2013 March 2

Montgomery, Alabama, Police Chief Apologizes to John Lewis for 1961 Beating, Gives Lewis His Badge


In an extraordinary act to atonement, Kevin Murphy, police chief in Montgomery, Alabama, apologized to civil rights leader John Lewis, and gave him his badge, for the beating Lewis received on May 20, 1961 as part of the Freedom Ride.

The Freedom Ride, which began on May 4, 1961, was a challenge to racial discrimination in interstate travel in the south. Two interracial groups of Freedom Riders on Greyhound and Trailways buses attempted to travel from Washington, DC to New Orleans. Following violent attacks on the Freedom Riders in both Birmingham (May 14, 1961) and Anniston (May 14, 1961), Alabama, the leaders of the Freedom Ride abandoned their original plan, cancelled the remaining bus rides, and flew to New Orleans to meet their original plan celebrate the Supreme Court decision of May 17, 1954.

Veterans of the sit-in movement, however, refused to yield to violence and organized a continuation of the Freedom Ride. Diane Nash (June 16, 1961) and other veterans of the Nashville sit-in movement organized the continuation. The bus on which John Lewis rode, reached Montgomery, Alabama, the night of May 19th, and the next day, May 20th, he and others were attacked and beaten, with the police providing no protection.

At a meeting on this day at First Baptist Church in Montgomery, Chief Murphy told Lewis, “When you got off the bus in 1961, you didn’t have a friend in the police department,” Murphy said. “I want you to know that you have friends in the Montgomery Police Department—that we’re for you, we’re with you, we want to respect the law and adhere to the law, which is what you were trying to do all along. This symbol of authority, which used to be a symbol of oppression, needs to be a symbol of reconciliation.”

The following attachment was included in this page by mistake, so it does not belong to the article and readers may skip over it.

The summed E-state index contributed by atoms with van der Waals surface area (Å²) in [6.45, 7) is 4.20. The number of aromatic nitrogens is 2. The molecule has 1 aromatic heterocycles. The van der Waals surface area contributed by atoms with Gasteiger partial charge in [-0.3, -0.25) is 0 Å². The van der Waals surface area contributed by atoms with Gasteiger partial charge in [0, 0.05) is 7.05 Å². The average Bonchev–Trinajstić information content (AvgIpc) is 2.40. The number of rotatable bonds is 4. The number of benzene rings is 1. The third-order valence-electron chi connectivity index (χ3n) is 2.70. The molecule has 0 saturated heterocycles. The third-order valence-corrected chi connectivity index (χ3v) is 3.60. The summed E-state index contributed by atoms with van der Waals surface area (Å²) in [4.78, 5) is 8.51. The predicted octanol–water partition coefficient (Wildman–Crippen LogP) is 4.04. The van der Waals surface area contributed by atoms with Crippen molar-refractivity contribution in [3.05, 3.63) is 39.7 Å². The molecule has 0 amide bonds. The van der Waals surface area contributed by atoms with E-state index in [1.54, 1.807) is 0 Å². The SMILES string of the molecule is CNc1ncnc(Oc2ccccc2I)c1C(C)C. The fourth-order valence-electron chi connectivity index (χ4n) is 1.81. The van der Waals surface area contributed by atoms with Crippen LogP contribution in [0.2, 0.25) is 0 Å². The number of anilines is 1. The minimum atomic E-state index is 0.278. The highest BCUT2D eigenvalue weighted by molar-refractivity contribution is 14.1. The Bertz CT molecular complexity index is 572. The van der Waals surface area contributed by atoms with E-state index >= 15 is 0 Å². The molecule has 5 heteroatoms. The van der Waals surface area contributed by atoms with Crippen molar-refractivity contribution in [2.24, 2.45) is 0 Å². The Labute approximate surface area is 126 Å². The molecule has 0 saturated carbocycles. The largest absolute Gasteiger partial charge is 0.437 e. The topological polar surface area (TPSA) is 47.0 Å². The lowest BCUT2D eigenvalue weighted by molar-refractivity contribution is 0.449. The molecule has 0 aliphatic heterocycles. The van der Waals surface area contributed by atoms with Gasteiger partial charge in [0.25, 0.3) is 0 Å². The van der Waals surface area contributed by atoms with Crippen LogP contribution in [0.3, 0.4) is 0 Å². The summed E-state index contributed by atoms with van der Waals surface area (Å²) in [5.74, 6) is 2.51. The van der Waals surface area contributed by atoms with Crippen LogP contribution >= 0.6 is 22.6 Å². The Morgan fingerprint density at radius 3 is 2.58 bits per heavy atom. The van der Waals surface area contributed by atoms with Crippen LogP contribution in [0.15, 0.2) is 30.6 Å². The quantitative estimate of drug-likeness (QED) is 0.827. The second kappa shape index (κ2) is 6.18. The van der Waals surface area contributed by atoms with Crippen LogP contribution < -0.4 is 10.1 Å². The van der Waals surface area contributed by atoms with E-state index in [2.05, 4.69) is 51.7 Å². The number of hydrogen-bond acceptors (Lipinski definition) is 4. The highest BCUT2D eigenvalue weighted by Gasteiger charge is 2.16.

It was the first apology Lewis had received for the 1961 beating.

Lewis was a leader of the protests in Selma, Alabama, in 1965, and was savagely beaten by local police and state troopers on the Edmund Pettus Bridge on “Bloody Sunday,” March 7, 1965. The beatings outraged public opinion all across the U.S. and around the world, and led directly to the enactment of the historic 1965 Voting Rights Act, which President Johnson signed into law on August 6, 1965.

Lewis was elected to Congress as a Representative from Georgia in 1987, and is today one of the most senior and respected members of the House of Representatives.

Read Lewis’ Autobiography: John Lewis (with Michael D’Orso), Walking With the Wind: A Memoir of the Movement (1998)

Visit Rep. Lewis’ Congressional Home Page: http://johnlewis.house.gov/

Watch newsreel footage of “Bloody Sunday”: http://www.youtube.com/watch?v=gM-tfj6lp6w

Find a Day

Abortion Rights ACLU african-americans Alice Paul anti-communism Anti-Communist Hysteria Birth Control Brown v. Board of Education Censorship CIA Civil Rights Civil Rights Act of 1964 Cold War Espionage Act FBI First Amendment Fourteenth Amendment freedom of speech Free Speech Gay Rights Hate Speech homosexuality Hoover, J. Edgar HUAC Japanese American Internment King, Dr. Martin Luther Ku Klux Klan Labor Unions Lesbian and Gay Rights Loyalty Oaths McCarthy, Sen. Joe New York Times Obscenity Police Misconduct Same-Sex Marriage Separation of Church and State Sex Discrimination Smith Act Spying Spying on Americans Vietnam War Voting Rights Voting Rights Act of 1965 War on Terror Watergate White House Women's Rights Women's Suffrage World War I World War II Relocation Camps


Tell Us What You Think

We want to hear your comments, criticisms and suggestions!